What is the basic difference between a woman and a man?
Madhavikutty (Kamala Das/Kamala Suraiya), one of the most controversial and talented Indian writers, had an answer.
It was the last decade of twentieth century. The internet explosion was yet to be accepted by Malayalam writers and intellectuals as part of the social psyche. Madhavikutty and I were writing a Malayalam novel ‘Amavasi’, a combined effort. Our very open intellectual discussions about the characters in the novel brought out many original viewpoints and, as everybody knows, Madhavikutty had one of the sharpest minds, uncontaminated by the conventional school or college education.
She had been brought up in Calcutta (Kolkota), put into wedlock in middle teen age to a relative more than double her age, even before she could complete matriculation course in a semi-European school where she was the only brownie girl. Her command of words in Malayalam was very limited, less than two thousand words, according to her, but the dreams she brought in her lyrical style was unimaginably wonderful and unique.
I used to tell her that Malayalam literature was lucky that she did not have school education in the language. She agreed. She was in Mumbai with her husband till his retirement and then came back and almost settled in Thiruvananthapuram. After the demise of her husband, she made Kochi her home.
She said: ‘Varma, I have been in Kerala for the past few years. During this period, I had met hundreds of top men in various fields, but I have not found a single one with even 50 per cent of my IQ, and you know the funny part is that they are not only totally ignorant of it, but also never treat me even as their equal. For them, woman is a sexual object ultimately and incapable of outwitting the men’.
I disagreed on the percentage in my case, and she gave me a 90 per cent, a grace mark.
In 1990, I was planning to write ‘OHARI’, the Malayalam novel which later earned wide acclaim including a commendation by ‘Indian Express’ in 1992 as the year’s best fictional work in all Indian languages.
I had decided to make stock exchange the epic centre of the story and as we know, it is a dry area to make an emotional reader-friendly plot to develop. I had many other limitations pertaining to the jargons and the playing field. I wanted a woman as the main character, a decision kindled by my social commitment.
The choice narrowed down to a young Malayali woman entrepreneur based in Kochi. But there was no model in real life because higher education, social studies, languages and medicine were overcrowded with girls and the few who opted for engineering or business management preferred salaried jobs.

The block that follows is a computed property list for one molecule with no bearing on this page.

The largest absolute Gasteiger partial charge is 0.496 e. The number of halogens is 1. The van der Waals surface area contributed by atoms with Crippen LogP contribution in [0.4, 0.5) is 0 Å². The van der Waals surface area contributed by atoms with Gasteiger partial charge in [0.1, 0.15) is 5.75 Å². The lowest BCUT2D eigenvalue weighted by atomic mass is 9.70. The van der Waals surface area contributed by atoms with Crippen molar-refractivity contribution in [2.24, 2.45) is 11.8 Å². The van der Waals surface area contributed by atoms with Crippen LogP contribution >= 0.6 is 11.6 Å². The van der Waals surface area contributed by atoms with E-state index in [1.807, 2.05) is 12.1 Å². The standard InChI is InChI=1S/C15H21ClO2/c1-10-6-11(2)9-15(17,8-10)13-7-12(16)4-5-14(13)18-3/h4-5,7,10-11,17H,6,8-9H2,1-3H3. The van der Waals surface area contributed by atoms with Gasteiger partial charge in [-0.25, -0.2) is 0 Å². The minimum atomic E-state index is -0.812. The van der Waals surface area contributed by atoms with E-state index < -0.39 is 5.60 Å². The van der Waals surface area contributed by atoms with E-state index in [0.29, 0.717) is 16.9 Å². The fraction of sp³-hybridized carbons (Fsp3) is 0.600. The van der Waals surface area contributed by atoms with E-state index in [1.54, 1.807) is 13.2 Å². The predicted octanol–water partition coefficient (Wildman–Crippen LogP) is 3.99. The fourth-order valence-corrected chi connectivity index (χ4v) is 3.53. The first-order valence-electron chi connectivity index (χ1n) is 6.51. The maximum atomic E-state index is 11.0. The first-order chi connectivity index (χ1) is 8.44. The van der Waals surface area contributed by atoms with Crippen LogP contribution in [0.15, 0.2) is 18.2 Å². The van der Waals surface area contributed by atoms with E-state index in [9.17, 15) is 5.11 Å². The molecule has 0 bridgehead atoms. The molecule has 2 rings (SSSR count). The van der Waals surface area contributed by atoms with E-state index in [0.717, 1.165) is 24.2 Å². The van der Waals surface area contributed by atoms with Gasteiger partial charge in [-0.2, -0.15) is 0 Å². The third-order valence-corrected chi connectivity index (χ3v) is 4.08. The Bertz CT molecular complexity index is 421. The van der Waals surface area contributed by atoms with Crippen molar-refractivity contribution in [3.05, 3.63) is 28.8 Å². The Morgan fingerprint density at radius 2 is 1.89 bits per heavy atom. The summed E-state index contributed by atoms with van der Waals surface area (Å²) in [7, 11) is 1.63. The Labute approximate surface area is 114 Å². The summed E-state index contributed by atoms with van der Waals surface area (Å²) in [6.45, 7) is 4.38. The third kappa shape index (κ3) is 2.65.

Finally, I had to create plot involving a helicopter accident in Himalaya precincts killing her father and younger brother to bring her back to Kochi from Delhi to take over the family business. To give her freedom, I had got her married to an Officer who cannot leave Delhi.
Marriage and consequent motherhood are physically and mentally part of the woman. An interesting observation by Muhammed Yunus, Bangladeshi Nobel prize winner /social entrepreneur about the basic untapped strength of unschooled village women in this situation is worth examining. He says: ‘The poorest of the poor has potential to be a successful small business entrepreneur. Rural women are overwhelmingly confined to their family compounds. But the longing for independence and autonomy runs deep. Women need just minimal assistance and encouragement to become thriving entrepreneurs’.
But in the present system of higher education, we are yet to come out of our legacy of Lord Macaulay where the education was for creating better clerks and peons and not managers or inventers. The Gandhian idea of integral education with vocational training as compulsory part of the curriculum, was undermined by the attractive higher education system, which is now a perfect launching pad for brain drain. We spend billions for developing the best brains of our country, creating scientists, techies and doctors to serve developed countries for their personal benefits.
Exploitation of the weak is inherent in all living organisms. Humans have developed it as part of their mindset and are super-efficient in execution to such an extent that the weak doesn’t even suspect that they are exploited. It starts from the family. As the phenomenon grows, our education, interaction and survival instincts enable us to create techniques and laws with hidden motive of grabbing the best of benefits and power to as few as possible. The statistics of averages and sermons ensure that the weaker will remain ignorant of the game.
Can anything be done?
I am an optimistic. Education connected to talent identified by robotic assessment is not a dream but a possibility of near future. Obviously, gender will not be a crucial factor then and human interventions will not be there. The present problems may not last even a generation. So, there is nothing to worry.